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Russian punk band's plight galvanizes artists, rights groups, leaders

August 17, 2012 | 12:36 pm

German politicians protest Pussy Riot sentences
The prison sentencing Friday of members of the band Pussy Riot by a Russian court has united a diverse list of pop stars, human rights advocates and political leaders from around the world who view the imprisonment of the band as a shocking example of Kremlin repression.

Paul McCartney, Madonna, Sting, Bjork and up-and-coming punksters were joined by the U.S. government, the European Union, Human Rights Watch and a civil society foundation headed by former world chess champion Garry Kasparov in expressing concern for the fate of freedom of speech in Russia.

The two-year prison sentences handed down by a Russian court after a widely denounced trial galvanized the disparate voices and appeals for clemency for the band members, whose February "punk prayer" for Russian leader Vladimir Putin's downfall was met with what is viewed as a concerted effort to stifle dissent in post-Soviet Russia.

Photos: Russian punk band members sentenced to 2 years in prison

Commentaries posted to media websites in the United States and Europe condemned the Russian leadership for punishing the trio for staging a political protest stunt at Moscow's Christ the Savior Cathedral, which prosecutors branded "premeditated hooliganism" and charged the women with a hate crime.

Nadezhda Tolokonnikova, Maria Alekhina and Yekaterina Samutsevich stood in handcuffs in a glassed-in dock of the Moscow courtroom as the verdict was read and witnesses were cited accusing them of sacrilege and Satanic gestures in the hallowed temple of the Russian Orthodox Church. The judge's reading was interrupted by a blast of punk rock music from an apartment across the street from the courtroom, The Times' Sergei Loiko reported from the scene. At least 60 supporters protesting outside the courthouse, including Kasparov, were arrested and taken away by police.

While Pussy Riot was little known outside Moscow alternative music circles until the cathedral protest six months ago -- despite provocative stunts including nudity and public orgies -- it has soared to international attention since then as a symbol of reinvigorated Kremlin repression of dissent and artistic expression.

"The United States is concerned about both the verdict and the disproportionate sentences handed down by a Moscow court in the case against the members of the band Pussy Riot and the negative impact on freedom of expression in Russia," the U.S. State Department said in a statement read by spokeswoman Victoria Nuland. "We urge Russian authorities to review this case and ensure that the right to freedom of expression is upheld."

Catherine Ashton, the European Union's foreign policy chief, warned Moscow that by punishing the women it was violating commitments to respect individual rights and freedoms.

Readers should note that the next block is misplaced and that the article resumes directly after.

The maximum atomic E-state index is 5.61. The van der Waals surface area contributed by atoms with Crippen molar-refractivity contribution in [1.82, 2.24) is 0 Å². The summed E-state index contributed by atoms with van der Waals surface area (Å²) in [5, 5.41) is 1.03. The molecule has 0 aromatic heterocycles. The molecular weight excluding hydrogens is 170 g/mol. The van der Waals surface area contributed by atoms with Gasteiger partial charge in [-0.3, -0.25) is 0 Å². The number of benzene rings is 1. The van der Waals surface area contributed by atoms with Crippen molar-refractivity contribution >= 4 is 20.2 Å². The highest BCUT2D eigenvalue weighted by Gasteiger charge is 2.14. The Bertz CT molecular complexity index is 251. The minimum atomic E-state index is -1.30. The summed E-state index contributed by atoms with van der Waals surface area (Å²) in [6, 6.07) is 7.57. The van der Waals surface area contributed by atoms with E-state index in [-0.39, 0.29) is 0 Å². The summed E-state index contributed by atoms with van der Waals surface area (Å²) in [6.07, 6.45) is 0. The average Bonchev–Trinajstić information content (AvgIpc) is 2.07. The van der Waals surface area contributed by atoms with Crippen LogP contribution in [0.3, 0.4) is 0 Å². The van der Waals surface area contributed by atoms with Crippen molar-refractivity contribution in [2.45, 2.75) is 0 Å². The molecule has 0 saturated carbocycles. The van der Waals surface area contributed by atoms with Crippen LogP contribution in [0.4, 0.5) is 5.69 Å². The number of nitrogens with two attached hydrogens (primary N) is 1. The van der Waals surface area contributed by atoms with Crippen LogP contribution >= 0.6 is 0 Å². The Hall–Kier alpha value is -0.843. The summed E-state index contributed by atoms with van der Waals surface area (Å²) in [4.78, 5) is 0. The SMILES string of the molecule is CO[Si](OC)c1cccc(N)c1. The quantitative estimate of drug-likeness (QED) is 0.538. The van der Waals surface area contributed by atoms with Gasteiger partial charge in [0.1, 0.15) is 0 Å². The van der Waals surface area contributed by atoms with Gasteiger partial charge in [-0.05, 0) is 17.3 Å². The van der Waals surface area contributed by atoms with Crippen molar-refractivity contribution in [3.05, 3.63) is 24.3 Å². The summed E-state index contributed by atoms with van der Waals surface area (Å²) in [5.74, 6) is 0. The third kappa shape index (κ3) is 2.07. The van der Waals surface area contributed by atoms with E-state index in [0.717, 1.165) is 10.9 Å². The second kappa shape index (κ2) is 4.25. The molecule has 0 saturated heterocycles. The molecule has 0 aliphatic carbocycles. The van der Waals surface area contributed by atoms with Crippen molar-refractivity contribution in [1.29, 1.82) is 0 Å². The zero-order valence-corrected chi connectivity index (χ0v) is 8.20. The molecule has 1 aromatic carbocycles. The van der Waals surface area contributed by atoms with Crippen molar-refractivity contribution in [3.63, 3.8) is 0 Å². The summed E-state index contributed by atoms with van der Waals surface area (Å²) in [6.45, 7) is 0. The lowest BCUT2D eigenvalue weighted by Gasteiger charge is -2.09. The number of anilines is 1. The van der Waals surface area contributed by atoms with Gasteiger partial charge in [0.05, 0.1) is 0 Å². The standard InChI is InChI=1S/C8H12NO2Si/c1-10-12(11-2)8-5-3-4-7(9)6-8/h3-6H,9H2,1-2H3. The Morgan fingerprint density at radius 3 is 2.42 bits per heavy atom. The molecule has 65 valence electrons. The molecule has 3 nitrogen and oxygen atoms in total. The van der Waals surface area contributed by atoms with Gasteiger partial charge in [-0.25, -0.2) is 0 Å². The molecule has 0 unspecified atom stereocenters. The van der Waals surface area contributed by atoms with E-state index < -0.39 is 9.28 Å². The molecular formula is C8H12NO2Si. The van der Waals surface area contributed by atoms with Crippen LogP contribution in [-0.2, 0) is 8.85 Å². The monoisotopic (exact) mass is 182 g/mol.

"This sentence is disproportionate. Together with the reports of the band members' mistreatment during their pre-trial detention and the reported irregularities of the trial, it puts a serious question mark over Russia's respect for international obligations of fair, transparent and independent legal process," Ashton said in a statement.

A flood of comments and criticism via Twitter drew in activists of all ilks, including the Occupy Wall Street movement, which retweeted a comment that the trio being accused of undermining the social order in Russia was "possibly the proudest charge one could have."

Some commentaries, like an unsigned posting on the Russia Today news site, described the Pussy Riot case as a lightning rod for the clash of traditional concepts of morality and the hedonistic excesses of alternative art.

"It seems that the Russian girls, whatever we think about this sort of ‘art,’ accidentally put their finger on one the most sensitive issues not only for Russia, but for many people worldwide," the article observed. "What are the moral limitations of the global community, where habitual views, norms and rules are eroding?"

Other tweets likened the Russian government's intervention on behalf of the Russian Orthodox Church to the attempts of conservative U.S. politicians, like failed Republican presidential candidate Rick Santorum, to enshrine fundamentalist Christian beliefs in social policies on contraception and extramarital sex.

ALSO:

Putin's opponents feel the heat in Russia

Two years in prison for anti-Putin Russian punk band provocateurs

Free-speech advocates worldwide protest Russian punk band's sentence

--Carol J. Williams in Los Angeles 

Photo: German parliamentarian Renate Kuenast and Federal Human Rights Commissioner Markus Loening join supporters of the Russian female punk band Pussy Riot outside the Russian embassy in Berlin on Friday. Credit: Sean Gallup/Getty Images

 

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